Recent Birmingham police officers describe morale: ‘The worst I’ve ever seen it’
BIRMINGHAM, Ala. (WBRC) - The Birmingham FOP board is standing by their vote of no confidence in the Birmingham Police Department’s leadership, and specifically Chief Patrick Smith.
A group of Birmingham officers this week questioned that vote and the FOP’s transparency, saying they support Chief Smith’s leadership and believe the majority of the department does as well.
WBRC talked with 3 former Birmingham police officers who all recently left the department involuntarily, and all agreed to speak with WBRC FOX6 on the condition they remain anonymous.
“I’ve talked to officers that have been there 18, 19, 20 years, and they’re all in agreement---this is the worst _’ve ever seen it,” the 1st officer told us.
“I know for a fact in the last several months, people are just leaving,” a 2nd told us. “They’ve got 16, 17 years, but they can’t deal with this administration. Potentially you’re 3-4 years from retiring and you’re just leaving, giving up, because there’s no help on the streets.”
All 3 described morale inside the BPD as extremely low, and blamed what they call double standards of discipline and a culture of fear surrounding Chief Smith.
“This guy is the king of the mountain--either it’s his way or you’re out the door,” says Officer 1.
“At first, I had respect for him, the first year maybe,” says a 3rd officer. “But after that, it’s like his true colors came out and if you’re not in the right circle or agreement with him, you’ve got a target on your back. He sends his internal affairs investigators after you full force.”
Asked how they would respond to the contention that their criticism is the result of resentment from how they left the department, Officer 3 said: “We are not giving you this information just for ourselves only, this is for the whole department because sooner or later it’s gonna happen to another officer. And if we can do something good and get things on a fair playing field for other officers, I think that would help a great deal.”
These officers describe a department that’s so short-staffed, there are nights where 5 or 6 officers are covering 17 beats, but if a fired officer wins an appeal to return, these officers say they’re most often assigned to the city jail rather then their old beat. They say that’s setting them up to fail in a job they haven’t been trained for.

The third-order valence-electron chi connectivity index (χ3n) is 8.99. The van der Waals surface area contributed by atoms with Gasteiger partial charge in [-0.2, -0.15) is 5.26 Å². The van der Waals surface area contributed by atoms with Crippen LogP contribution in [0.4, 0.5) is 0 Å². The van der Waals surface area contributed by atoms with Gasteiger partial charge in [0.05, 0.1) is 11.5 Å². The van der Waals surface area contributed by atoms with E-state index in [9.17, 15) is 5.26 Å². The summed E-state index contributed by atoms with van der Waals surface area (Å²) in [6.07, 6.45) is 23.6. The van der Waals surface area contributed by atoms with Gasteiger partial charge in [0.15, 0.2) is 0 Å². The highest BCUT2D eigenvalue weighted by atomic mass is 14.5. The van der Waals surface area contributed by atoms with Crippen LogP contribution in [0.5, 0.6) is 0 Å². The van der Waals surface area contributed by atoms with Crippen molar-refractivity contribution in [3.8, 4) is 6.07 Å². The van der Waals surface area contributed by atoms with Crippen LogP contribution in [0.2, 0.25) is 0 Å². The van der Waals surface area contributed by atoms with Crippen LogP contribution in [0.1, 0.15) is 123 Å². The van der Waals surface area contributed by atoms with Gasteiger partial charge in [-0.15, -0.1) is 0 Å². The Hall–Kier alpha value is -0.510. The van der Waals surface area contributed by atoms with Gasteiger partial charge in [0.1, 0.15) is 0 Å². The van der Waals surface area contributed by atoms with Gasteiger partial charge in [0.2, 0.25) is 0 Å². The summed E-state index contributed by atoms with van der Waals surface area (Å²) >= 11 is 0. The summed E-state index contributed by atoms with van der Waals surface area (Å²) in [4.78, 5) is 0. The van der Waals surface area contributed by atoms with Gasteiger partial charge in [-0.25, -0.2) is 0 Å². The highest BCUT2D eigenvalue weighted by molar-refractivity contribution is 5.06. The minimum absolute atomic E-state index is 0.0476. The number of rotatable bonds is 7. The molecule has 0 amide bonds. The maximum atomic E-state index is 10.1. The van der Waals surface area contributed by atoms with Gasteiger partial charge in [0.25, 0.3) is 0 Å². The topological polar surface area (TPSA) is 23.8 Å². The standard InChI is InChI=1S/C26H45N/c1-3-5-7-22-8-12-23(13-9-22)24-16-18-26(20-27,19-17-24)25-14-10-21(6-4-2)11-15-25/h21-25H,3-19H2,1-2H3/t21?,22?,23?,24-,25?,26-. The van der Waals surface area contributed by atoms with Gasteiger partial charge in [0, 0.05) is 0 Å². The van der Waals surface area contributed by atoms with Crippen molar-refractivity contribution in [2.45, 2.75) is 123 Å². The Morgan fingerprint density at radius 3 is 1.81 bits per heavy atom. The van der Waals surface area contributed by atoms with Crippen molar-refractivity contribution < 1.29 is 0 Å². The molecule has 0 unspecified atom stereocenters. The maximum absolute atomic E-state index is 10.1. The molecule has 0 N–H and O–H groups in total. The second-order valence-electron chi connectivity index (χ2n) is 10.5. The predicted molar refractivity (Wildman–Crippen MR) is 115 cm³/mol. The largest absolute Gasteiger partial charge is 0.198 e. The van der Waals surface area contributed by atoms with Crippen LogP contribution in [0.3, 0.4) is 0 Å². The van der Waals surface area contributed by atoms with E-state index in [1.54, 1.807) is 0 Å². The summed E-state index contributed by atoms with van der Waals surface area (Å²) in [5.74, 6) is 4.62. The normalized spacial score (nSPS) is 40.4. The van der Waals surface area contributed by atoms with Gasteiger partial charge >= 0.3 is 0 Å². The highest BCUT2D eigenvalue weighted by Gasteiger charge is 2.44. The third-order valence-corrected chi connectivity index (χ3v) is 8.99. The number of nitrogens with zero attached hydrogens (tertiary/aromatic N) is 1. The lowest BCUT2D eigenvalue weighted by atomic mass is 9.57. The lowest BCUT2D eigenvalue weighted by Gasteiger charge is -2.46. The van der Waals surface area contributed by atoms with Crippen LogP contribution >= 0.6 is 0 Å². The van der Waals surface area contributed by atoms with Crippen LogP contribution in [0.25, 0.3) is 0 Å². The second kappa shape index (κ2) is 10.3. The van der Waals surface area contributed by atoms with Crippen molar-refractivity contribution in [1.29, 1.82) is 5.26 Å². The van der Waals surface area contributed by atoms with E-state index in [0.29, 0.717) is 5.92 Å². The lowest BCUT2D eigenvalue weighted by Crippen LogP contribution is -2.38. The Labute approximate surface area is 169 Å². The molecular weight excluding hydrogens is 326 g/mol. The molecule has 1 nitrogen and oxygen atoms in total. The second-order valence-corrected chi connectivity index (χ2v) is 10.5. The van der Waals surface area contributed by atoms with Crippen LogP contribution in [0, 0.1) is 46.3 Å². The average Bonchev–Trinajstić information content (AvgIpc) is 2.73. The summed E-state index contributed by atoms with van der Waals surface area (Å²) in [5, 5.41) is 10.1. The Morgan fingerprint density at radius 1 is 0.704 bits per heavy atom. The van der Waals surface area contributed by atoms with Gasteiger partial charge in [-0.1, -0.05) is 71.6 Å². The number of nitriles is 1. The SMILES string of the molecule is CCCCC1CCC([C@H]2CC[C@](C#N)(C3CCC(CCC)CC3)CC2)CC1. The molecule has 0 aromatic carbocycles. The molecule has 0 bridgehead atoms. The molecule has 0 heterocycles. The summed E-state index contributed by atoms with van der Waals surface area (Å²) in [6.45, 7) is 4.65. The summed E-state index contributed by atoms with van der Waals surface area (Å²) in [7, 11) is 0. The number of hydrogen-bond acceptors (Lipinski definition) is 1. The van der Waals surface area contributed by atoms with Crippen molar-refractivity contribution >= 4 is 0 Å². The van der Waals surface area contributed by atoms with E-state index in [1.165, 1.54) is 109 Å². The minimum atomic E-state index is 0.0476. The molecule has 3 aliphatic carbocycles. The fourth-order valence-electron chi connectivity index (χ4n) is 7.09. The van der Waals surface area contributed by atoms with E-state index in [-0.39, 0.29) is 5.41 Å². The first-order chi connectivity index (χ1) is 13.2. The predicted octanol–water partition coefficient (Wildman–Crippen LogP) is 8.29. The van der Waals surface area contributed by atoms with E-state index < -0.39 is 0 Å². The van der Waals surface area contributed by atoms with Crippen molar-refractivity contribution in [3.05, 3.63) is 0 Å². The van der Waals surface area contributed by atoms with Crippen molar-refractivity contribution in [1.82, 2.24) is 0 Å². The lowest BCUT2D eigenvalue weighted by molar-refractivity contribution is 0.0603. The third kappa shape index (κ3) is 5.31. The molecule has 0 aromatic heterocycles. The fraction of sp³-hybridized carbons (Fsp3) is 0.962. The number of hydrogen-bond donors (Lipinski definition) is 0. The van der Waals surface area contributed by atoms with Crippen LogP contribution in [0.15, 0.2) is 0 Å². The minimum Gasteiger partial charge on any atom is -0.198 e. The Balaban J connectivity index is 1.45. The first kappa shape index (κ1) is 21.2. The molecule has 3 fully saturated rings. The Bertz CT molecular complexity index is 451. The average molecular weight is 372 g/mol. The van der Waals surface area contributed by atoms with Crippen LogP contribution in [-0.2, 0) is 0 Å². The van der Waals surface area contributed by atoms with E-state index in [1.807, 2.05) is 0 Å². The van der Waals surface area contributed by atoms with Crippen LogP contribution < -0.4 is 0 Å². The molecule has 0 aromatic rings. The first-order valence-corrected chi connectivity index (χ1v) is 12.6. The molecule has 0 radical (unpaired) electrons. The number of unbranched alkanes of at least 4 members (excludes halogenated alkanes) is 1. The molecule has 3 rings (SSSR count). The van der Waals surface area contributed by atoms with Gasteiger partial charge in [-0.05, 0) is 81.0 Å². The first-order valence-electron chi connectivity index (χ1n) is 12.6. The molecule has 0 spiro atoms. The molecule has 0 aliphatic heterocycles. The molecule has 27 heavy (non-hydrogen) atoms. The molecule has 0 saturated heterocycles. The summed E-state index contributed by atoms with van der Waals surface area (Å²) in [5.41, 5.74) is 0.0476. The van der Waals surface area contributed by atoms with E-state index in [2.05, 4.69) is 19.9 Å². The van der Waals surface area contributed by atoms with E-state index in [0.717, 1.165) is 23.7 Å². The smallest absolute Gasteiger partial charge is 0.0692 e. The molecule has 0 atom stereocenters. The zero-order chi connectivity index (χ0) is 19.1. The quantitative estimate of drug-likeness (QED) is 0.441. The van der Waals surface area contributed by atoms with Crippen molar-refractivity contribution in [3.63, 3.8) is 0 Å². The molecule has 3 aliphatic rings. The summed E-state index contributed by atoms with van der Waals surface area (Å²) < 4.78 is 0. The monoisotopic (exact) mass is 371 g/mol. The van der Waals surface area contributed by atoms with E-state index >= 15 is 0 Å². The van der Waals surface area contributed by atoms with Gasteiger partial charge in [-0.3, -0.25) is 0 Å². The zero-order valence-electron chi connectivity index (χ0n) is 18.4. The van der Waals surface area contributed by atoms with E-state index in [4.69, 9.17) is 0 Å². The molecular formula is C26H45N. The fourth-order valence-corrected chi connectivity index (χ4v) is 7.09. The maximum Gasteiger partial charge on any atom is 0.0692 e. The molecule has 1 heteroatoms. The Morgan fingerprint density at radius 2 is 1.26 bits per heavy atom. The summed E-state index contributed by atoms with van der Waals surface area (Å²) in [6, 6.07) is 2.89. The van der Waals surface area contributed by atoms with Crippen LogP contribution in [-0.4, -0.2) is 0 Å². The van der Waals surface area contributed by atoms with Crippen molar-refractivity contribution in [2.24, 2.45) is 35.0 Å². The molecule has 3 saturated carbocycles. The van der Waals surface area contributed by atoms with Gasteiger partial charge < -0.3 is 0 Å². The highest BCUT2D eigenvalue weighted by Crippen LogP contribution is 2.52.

“You get put in the jail, let’s say you make a mistake, you get written up,” warns Officer 3.
“We’ve got officers who know they’ve been mistreated, but they’re just happy they got a job, that they can keep paying their monthly payments to live the way they wanna live, but at the same time they know they’re being mistreated,” Officer 2 says. “But at the same time, they’re afraid to step out and say something because they know what’s going to come back upon them.”
A group of current Birmingham officers sent a letter to the state FOP president last weekend, offering their support of Chief Smith’s leadership and citing 16 ways they believe he has improved the department since he arrived --- including new training, schedules, equipment, and a more diverse workforce. The letter says “the allegations of harassment, retaliation, mistreatment and other disparaging acts are patently false. Chief Smith has been both fair and consistent with all the cases he has presided over.” The letter goes on to ask the state FOP to help them overturn the recent vote of no confidence by the Birmingham FOP board.
Asked if the citizens of Birmingham are safer today then they were a year ago or less safe in your opinions, Officer 3 said “Less safe. Yeah, less safe. In my opinion, all the officers that have early retired because they didn’t wanna deal with Patrick Smith or they were wrongfully terminated? That doesn’t protect the citizens. That’s fewer officers on the streets.”
“Your young officers are looking at that, your veteran officers are looking at that---”I can’t get in trouble if I don’t do anything. I’m not gonna do nothing today,” says Officer 1.
We offered Chief Smith a chance to respond to these criticisms, but his public information officer respectfully declined. The chief did release a statement after the FOP vote of no confidence denying their accusations and pointing to statistics he says show crime in the magic city decreasing overall and saying he’s working to make positive changes he sees as long overdue in the department.
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